Welcome to Part II of my "How to Effectively Sell" series. A lot of people are clueless when it comes to selling. They've got the pictures down, they know what they want to *say*, but I'm going to teach you that, as always, it's not what you say, but *how* you say it.
Let's begin with the most persuasive words in the English language. From a marketing standpoint, just using these words alone can influence and turn a shopper into a buyer. I know this because as a former sales consultant - on commission - my livelihood largely depended on the price of items and the number of items that I sold. Working these words into your sales pitch, in-store or online, will help you to organize your thoughts and present them to your buyer, convey features and advantages about a piece, and essentially close a deal.
They are the following:
DISCOVER how SAFE and EASY it is to use these NEW, FREE and GUARANTEED words that are PROVEN to get YOU the positive RESULTS that YOU are going to LOVE.
You will also start noticing companies who use these words to market their products to the mass
public on commercials, in adds, on billboards and in magazines.
Expect a Sale/Attitude
Let me be frank: your personal preferences about a piece are irrelevant. The moment that you can sell a piece that you personally detest, you can call yourself a professional.
So, when people are out shopping, your goal is to form a relationship with the customer. Gain their trust! You do this by being open, honest, and informative - yet handling your client firmly. You know, after all, that they are going to buy. You must go into a presentation EXPECTING a sale and keeping the excitement high. Make them laugh! When a customer laughs, they are yours. The excitement is passed on to the customer, who will get excited about their new piece. The customer wants to buy; and you want to sell. It's up to you to persuade your client that the piece he or she is looking at can bring your client benefits that he or she cannot live without. Use ownership words. In the handmade world, using a term along the lines of "I made this..." can go a long way. People want to connect with the artist. They want a story behind their piece. Give them what they want.
Often times, during an in-person sale, the demonstration is the make or break point in a sales pitch. Unfortunately, this gets a little tricky for online sales. Stunning photos that draw the viewer in and create a sense of depth are absolutely necessary.
Paint a picture for your client with your words. Don't be overly detailed, but convey the feeling of the piece with the words that you choose. Get as much information into your sales pitch as possible. Your customer wants to know all about the piece, so tell them all the features that your piece has, and why those features are advantages to your client! Features never sell, ADVANTAGES do.
Cover all your bases-knowledge is power! Use a little industry jargon to establish trust and value. When value is established, people buy.
The right price speaks volumes to your buyers, particularly online, when one's senses are diminished and they cannot touch an item. Know your competition and know them well. Comparison shop online for your goods. What is the typical price? Keep your shipping charges relevant to your piece. Are your prices representative of the cost of making your piece? What about photographing, editing, listing and shipping? From a business perspective, you should be making at least 50% on the cost of a piece. If you don't feel that you can sell your item for that, what is the closets amount that you can make a sale at? For online jewelry, buyers are more inclined to purchase if the total value is somewhere around $20 give or take a few, including shipping.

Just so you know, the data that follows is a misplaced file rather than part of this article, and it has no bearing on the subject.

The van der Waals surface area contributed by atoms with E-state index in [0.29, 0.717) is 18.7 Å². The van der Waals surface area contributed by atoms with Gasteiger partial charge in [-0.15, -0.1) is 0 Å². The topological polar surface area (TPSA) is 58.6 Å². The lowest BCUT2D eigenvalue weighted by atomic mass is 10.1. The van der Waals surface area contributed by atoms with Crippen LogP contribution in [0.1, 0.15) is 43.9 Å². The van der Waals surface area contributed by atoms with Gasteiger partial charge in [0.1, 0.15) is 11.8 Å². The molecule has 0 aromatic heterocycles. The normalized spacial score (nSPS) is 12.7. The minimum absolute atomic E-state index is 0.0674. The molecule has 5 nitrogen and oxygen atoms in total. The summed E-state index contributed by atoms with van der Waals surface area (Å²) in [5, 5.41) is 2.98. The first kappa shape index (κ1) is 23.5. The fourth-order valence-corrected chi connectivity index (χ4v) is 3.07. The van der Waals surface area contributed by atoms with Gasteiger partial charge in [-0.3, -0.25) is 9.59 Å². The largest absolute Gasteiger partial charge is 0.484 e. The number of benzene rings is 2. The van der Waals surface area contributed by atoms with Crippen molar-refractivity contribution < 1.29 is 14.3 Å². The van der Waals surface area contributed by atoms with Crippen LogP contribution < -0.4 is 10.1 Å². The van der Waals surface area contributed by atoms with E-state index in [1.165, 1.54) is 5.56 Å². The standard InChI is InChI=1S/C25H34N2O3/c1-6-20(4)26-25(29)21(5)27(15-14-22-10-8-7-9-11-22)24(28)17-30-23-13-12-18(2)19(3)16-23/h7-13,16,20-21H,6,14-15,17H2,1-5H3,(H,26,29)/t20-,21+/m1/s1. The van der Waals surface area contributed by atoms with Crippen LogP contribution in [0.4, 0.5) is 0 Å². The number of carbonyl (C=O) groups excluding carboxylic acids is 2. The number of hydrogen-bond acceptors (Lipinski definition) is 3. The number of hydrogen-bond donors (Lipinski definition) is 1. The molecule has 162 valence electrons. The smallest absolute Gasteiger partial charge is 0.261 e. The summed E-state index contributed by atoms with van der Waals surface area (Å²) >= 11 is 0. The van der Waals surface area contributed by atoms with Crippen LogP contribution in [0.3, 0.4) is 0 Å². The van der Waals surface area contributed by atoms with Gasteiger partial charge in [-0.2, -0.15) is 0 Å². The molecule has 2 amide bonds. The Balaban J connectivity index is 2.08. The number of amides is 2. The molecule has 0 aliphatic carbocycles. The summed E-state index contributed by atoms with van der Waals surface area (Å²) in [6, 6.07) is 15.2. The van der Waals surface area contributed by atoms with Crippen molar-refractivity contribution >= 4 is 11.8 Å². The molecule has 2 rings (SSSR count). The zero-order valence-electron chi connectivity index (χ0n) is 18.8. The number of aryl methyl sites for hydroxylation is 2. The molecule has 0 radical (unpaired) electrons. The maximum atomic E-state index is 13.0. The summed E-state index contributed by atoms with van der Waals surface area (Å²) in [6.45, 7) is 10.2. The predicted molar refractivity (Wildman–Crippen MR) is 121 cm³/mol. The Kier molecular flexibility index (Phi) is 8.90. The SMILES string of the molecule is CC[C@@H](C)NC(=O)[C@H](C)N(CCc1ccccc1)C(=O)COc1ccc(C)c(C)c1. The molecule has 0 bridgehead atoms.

Closing the Sale
You have stated all the advatages and benefits to your client, you have amazing photos, including packaging of the piece, your price is right, you have kept the energy and enthusiasm high throughout your listing and you are just about running out of things to say. In an in-person sale, you would just keep going, assume your client is going to purchase this item, put it at the register, and add an add-on to go with the piece, or a completely different piece to wear either WITH their new item or to wear as an alternate. In-person sales, you do not stop until the client says "no" three times. With online sales, it is important to link your piece to the other items in your shop. You may include a statement suggesting the piece match other items in your shop, or a phrase instructing the buyer to click to your shop for more incredible deals. If you have done your job, the client will add this to their basket and click to your shop to view your other items.
Following up with your Clients
In-person sales offer a one-on-one atmosphere. Right after your client leaves, write down EVERYTHING - and I mean EVERYTHING - that you can remember about the customer. Family, friends, sizing preferences, favorite colors, contact information,sense of humor, etc.
When you're selling online, it's a little more tricky. Often times you won't have that personal one-on-one connection with your buyer. If you have a conversation going with the client, print out the e-mails and file them in a binder with a copy of the receipt once they buy.
Even if you can't make a personal statement, you should offer your heartfelt thanks by sending a Thank You card with a business card - 3 reasons! 1. It's just common courtesy. 2. It makes a lasting impression. By including your business card (colorful logo, peoples!) you keep your business/shop at the forefront of your customer's brain. They will be more likely to return to your store because of...#3. It's good customer service AND business practice! Also, drop them a note a few weeks later to see how they are enjoying their piece.
Questions? Comments? Want me to elaborate more on a topic? Leave me a note!
Next up: How to Effectively Sell: Part III - FABG!